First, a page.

Refining Faithfulness

Being faithful to the Lord sometimes looks like pain. Sometimes it looks like disappointment. Sometimes it looks like heartache. Bottom line is, we are called to more than just serving when it’s fun for us. So often, we look at times of serving and waiting as fruitless, we don’t always see working for the Kingdom of God as a fruitful endeavor. But faithfulness should challenge us, should mold us into someone in greater dependence of Jesus, and should rebuke the pride out of us despite whether we feel fruitful or not, ultimately we aren’t the judge of fruitfulness anyway. See, we as humans have a different view of good than our God does. When we look at our ministry and don’t see our desired results, we see bad. When God looks at us, I don’t think He sees it so momentarily as we do, He sees progress and faithfulness (if we are being faithful). He is for His kingdom, that is what is good. And we need to be for that too, and sometimes that’s just not gonna look good to us. But, persevere, go on in faithfulness, let your reward be in Christ alone.

Blessed is the man who remains steadfast under trial, for when he has stood the test he will receive the crown of life, which God has promised to those who love him. {James 1:12}

Something that Jesus has been teaching me recently is that I need to be okay trusting in HIS plan and timing, regardless of whether I get to reap the rewards of the work or see that plan come to fruition now, or at any point in my life. Fact of the matter is, we weren’t promised reward right now. But in this culture, in my generation, we want everything now, we want two-day shipping, and drive-thru Starbucks because we can get what we want faster. It’s human nature to want to understand why we are doing what we are or are in the place that we are in the moment, we don’t like waiting for anything. We don’t like waiting in a long line let alone on the timing of God’s perfect plan. Instead of leaning into that promise of a someday-soon-reward, we expect that we should see all the good right now. And we expect that we should immediately get answers. But we also happen to live in a culture of laziness. What can we expect when we don’t spend time in the Word? When we don’t spend time in prayer to hear the answers to the hard things? When we don’t spend enough time building on relationships to share the Gospel, to encourage and pour into? When we take one disappointment, one failure, or one failed try and we determine that we are no good and that God isn’t working? Who are we to decide such a thing? We disqualify the Gospel when we use our laziness, lack of discipline and faith as an excuse for lack of fruit. When we insist that God isn’t working through this day, situation, or season, we insist that Jesus isn’t doing what He promised to do, and that simply isn’t the character of our God. Don’t forget that this is the same God who sent His son to die on our behalf, who unleashed His anger and wrath upon His own son for our sake. His plan has always been good, and it’s always been for His Kingdom. Be faithful to that God.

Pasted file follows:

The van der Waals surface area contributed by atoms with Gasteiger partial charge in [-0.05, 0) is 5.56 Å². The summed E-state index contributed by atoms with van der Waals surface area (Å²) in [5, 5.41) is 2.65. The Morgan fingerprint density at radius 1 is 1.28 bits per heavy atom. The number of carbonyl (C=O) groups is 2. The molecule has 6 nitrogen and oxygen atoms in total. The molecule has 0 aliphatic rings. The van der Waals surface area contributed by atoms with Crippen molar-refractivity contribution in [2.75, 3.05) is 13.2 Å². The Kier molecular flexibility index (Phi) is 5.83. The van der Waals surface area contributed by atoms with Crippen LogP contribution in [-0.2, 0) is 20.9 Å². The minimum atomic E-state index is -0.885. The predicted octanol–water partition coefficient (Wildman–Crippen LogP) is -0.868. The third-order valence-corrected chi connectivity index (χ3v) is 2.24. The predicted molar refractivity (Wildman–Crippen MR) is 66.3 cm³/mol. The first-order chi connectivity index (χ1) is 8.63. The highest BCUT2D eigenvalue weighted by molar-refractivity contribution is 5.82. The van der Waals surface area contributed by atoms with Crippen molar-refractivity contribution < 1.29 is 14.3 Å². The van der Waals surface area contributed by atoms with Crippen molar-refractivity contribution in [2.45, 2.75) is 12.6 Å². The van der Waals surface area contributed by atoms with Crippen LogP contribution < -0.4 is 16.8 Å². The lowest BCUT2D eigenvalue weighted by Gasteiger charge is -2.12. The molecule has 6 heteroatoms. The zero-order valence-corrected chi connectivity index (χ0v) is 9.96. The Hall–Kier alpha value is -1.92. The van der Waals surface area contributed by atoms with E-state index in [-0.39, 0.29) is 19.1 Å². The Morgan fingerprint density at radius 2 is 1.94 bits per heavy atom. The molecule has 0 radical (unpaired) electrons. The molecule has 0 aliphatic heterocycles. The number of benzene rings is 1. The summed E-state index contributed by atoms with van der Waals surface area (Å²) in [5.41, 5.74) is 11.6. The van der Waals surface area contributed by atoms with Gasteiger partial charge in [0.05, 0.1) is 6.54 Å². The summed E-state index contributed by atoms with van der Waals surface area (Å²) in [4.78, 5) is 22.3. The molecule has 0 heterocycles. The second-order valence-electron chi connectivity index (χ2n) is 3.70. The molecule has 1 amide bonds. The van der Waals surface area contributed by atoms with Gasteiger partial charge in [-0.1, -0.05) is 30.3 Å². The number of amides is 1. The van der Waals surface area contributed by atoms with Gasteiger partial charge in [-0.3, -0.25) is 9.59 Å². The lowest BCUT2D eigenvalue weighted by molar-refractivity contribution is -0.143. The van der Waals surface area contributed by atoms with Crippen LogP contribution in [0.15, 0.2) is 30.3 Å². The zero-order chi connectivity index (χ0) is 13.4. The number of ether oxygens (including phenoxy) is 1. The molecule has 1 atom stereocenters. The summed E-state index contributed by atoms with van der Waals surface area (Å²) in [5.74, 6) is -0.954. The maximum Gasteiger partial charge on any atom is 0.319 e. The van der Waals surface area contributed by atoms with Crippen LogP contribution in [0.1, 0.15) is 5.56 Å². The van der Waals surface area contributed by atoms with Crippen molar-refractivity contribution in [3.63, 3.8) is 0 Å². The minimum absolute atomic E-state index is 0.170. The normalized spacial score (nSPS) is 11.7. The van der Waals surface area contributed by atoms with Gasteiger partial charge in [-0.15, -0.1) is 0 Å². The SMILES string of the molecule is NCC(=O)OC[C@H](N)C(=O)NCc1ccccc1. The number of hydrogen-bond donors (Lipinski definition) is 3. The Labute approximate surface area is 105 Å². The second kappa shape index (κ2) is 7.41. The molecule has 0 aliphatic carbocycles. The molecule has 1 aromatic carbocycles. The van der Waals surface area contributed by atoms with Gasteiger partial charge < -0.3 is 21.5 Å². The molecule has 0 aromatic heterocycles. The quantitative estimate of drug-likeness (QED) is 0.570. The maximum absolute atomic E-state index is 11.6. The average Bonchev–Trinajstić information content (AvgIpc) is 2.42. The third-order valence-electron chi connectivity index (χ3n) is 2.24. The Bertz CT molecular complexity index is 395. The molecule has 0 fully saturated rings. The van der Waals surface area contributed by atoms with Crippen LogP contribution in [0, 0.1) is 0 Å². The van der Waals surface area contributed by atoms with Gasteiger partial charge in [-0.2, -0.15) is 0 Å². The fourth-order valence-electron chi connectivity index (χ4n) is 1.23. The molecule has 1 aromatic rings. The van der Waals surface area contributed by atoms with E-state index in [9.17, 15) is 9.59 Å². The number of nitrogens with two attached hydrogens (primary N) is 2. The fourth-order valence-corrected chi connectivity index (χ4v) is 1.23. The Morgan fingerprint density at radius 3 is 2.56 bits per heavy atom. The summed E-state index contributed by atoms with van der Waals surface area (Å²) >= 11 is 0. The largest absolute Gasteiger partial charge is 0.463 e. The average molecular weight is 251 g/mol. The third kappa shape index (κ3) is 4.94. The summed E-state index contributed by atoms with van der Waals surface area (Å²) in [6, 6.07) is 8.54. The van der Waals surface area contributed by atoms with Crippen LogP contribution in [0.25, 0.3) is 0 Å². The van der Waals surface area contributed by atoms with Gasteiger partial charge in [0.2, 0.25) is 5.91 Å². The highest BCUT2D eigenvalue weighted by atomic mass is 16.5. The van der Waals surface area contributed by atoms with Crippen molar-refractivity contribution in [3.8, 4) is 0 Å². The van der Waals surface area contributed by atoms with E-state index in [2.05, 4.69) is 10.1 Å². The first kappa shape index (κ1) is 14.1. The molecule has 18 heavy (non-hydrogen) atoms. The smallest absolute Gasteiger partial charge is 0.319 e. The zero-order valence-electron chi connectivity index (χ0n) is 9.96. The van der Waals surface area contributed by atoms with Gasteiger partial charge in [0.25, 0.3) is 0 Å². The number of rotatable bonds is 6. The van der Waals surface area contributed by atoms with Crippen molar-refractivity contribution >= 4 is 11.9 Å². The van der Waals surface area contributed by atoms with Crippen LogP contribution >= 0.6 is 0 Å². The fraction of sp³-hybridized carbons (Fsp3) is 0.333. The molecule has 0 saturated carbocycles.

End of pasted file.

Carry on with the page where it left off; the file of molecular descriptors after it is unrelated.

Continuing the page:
We’ve gotten it wrong. I’ve gotten it way wrong. See, it’s hard for me to see the good that Jesus is still doing outside of my crappy situation or outside of the ministry in my life that I don’t see working. We too often look at the temporary, when Jesus has so much more to offer us. We simply accept too little from God, we have human expectations from God. We forget that God is not only sovereign over the things we see as failure or messy or unanswered, but over every piece of our lives. He is working in everything, for our good and for His glory.

“God is not required to seek the sinner’s permission for doing with the sinner what He pleases.”

Be faithful here. Where Jesus has you is good, maybe stretching and painful and refining, but He has never once not been for your good. He uses the distractions and disasters in our lives to make us more like Him. He will refine us through our faithfulness, whether it feels fruitful to us or not, if we will just be faithful. I’m learning that faithfulness is such a choice, I have to consciously choose Jesus’s way every day. We have to take seriously our call to take up our cross and follow Christ. To literally leave all pride, all comfort, all pleasure behind and follow our Jesus. And yes, that means taking His path, and taking up His will as your own.

Then Jesus told his disciples, “If anyone would come after me, let him deny himself and take up his cross and follow me. For whoever would save his life will lose it, but whoever loses his life for my sake will find it. For what will it profit a man if he gains the whole world and forfeits his soul? Or what shall a man give in return for his soul? {Matthew 16:24-26}


One thought on “Refining Faithfulness

  1. Taylor Battle says:

    Kaylyn, thank you for this. Thank you for sharing your heart and speaking the hard truth. It is so easy to forget what faithfulness looks like in today’s t world. I feel encouraged and charged to seek the Lord more and to remember what he uses our hardships for. Love you sweet friend!

    Liked by 1 person

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